St Celynnin's Church
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|Sovereign state||United Kingdom|
|Senedd Cymru – Welsh Parliament|
Llangelynnin ( Welsh pronunciation ; also Llangelynin) is a small village and community near Tywyn, Gwynedd, Wales. Although the village is usually known as Llangelynnin in English, the community name used is Llangelynin.
The parish church is dedicated to Saint Celynnin. The church dates from the 13th century and was extensively restored and probably extended in the late 15th or early 16th century. It had minor restorations in the 19th and 20th centuries but retains most of its medieval character. There is a 17th-century porch and bellcote at the south end, with a bell inscribed with the date 1660.
The interior of the church includes 17th-century wall paintings with texts and a skeletal figure. The benches date from about 1823 and record the names, addresses and occupations of their nineteenth-century occupants.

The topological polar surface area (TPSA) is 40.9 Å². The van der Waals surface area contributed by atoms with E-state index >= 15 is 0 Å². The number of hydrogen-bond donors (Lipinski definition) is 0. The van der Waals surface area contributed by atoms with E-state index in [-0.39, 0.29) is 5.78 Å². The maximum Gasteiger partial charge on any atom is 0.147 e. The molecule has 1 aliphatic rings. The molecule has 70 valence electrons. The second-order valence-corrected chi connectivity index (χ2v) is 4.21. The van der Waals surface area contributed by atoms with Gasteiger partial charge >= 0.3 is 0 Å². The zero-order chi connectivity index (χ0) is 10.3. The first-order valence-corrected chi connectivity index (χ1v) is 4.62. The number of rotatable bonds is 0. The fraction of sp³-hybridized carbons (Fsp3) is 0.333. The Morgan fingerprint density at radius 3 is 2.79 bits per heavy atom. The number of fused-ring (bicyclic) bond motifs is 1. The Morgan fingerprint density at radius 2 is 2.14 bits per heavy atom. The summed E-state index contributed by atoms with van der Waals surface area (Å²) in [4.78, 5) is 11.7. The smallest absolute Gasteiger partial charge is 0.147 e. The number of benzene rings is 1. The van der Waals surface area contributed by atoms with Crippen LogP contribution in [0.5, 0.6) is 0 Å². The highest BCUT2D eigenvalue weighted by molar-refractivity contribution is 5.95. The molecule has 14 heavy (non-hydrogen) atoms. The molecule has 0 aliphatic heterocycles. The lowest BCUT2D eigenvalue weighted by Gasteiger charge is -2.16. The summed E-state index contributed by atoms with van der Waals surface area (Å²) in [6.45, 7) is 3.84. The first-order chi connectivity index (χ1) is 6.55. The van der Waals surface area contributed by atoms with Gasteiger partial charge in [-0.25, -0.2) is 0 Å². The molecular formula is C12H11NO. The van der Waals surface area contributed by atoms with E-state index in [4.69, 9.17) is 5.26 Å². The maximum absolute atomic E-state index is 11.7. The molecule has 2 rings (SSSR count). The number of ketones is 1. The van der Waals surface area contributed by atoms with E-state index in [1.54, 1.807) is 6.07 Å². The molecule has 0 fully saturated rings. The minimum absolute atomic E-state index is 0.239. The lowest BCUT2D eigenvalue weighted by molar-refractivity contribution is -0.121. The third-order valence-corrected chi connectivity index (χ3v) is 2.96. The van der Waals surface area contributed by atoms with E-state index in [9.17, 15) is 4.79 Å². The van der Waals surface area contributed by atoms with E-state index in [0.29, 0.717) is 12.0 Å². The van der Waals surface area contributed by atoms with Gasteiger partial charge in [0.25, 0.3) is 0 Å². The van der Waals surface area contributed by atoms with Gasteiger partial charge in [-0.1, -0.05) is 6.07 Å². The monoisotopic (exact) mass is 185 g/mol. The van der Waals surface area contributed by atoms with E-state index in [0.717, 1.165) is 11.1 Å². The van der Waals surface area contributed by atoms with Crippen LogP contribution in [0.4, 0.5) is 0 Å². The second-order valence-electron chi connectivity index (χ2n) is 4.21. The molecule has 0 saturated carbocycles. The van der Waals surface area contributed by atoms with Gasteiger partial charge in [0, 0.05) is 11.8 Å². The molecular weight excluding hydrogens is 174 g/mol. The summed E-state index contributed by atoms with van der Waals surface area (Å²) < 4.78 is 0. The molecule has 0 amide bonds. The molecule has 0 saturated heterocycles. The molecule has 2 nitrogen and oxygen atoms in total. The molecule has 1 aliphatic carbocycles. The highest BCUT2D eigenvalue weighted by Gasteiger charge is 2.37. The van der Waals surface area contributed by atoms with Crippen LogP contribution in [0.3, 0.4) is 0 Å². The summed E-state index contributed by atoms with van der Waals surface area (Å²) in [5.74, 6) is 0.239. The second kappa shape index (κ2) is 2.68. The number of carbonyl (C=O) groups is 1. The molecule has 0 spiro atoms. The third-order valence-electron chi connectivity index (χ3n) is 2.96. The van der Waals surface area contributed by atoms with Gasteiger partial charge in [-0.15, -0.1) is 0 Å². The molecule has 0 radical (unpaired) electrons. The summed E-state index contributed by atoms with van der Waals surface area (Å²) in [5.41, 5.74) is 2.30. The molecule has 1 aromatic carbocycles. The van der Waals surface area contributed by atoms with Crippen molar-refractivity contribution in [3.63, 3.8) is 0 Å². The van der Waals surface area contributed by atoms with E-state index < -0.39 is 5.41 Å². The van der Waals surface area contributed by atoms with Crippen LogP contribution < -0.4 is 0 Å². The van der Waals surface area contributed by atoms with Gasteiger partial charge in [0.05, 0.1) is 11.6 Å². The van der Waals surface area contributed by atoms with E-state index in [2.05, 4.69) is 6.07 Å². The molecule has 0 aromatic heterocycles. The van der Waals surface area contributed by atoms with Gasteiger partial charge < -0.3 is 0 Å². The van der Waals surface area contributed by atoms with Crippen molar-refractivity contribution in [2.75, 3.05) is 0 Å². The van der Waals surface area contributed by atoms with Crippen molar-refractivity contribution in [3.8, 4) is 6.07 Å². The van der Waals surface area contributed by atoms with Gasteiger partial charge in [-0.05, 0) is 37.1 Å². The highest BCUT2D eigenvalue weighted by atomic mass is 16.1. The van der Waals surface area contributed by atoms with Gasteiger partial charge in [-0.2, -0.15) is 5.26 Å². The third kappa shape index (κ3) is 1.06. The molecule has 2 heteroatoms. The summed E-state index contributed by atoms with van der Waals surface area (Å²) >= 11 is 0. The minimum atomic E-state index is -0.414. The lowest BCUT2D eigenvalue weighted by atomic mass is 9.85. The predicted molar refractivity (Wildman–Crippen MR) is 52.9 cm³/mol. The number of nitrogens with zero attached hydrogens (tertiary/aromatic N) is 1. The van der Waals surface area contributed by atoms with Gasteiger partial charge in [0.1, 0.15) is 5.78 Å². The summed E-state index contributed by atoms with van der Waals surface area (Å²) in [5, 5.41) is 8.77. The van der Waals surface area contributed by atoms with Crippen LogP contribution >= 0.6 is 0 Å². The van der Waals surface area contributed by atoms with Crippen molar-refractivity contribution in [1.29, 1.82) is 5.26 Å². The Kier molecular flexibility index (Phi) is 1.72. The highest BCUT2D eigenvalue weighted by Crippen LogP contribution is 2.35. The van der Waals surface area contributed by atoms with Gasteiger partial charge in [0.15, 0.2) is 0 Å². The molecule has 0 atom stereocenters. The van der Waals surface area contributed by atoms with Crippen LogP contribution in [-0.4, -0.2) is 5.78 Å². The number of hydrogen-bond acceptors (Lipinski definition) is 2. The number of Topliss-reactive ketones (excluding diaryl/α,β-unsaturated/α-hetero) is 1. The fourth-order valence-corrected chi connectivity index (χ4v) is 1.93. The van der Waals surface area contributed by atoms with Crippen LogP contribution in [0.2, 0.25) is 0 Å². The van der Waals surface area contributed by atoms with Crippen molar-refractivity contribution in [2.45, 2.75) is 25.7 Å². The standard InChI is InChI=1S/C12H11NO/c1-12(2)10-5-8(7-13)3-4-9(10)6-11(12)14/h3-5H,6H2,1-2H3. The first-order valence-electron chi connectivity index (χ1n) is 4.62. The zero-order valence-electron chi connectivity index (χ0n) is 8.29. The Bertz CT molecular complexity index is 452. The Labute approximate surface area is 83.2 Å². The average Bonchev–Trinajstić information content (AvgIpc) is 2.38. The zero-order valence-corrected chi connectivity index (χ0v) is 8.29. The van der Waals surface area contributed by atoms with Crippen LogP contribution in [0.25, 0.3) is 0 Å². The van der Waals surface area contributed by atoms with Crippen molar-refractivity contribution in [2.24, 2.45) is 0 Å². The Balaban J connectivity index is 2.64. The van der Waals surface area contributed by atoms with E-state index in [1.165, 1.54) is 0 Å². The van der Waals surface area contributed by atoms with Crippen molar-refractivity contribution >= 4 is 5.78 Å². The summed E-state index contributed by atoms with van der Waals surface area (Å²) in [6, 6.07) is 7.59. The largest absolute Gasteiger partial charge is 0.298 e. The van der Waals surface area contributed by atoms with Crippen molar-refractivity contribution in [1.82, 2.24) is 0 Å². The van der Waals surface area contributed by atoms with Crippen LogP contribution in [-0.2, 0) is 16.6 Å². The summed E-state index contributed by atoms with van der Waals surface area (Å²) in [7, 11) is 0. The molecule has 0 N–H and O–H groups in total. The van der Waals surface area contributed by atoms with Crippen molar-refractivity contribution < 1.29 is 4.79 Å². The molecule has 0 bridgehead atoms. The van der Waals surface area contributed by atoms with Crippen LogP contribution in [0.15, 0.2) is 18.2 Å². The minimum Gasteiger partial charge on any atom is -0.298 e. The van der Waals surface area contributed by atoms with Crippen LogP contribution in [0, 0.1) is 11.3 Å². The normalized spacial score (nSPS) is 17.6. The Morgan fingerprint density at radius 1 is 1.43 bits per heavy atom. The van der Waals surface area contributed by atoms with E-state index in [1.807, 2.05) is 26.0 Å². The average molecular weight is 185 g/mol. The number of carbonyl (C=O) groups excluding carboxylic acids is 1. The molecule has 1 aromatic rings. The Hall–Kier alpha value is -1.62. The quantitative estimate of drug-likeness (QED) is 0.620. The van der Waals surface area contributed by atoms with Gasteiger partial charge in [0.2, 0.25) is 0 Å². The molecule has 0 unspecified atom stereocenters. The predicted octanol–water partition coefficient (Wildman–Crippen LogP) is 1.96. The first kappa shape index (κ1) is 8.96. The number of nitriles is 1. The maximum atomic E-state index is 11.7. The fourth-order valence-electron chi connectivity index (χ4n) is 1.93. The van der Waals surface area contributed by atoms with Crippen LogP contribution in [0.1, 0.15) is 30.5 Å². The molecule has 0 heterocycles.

The church is disused, and is a Grade I listed building.
Llangelynnin sits on a slope above Cardigan Bay to the north of Tywyn. The A493 road and Cambrian Coast railway pass through the village, although the railway station closed in 1991.
The poet and scholar John Morgan was born in the village and Abram Wood, a famous Welsh gypsy, was buried there in 1799.
The community of Llangelynin includes the larger village of Llwyngwril, the village of Tonfanau and the hamlet of Rhoslefain within its boundaries. It has an area of 2,154 hectares and a population of 708 (2001 census), reducing to 673 at the 2011 census.
An electoral ward in the same name exists. This ward includes the community of Arthog with a total population at the 2011 census of 2,008.
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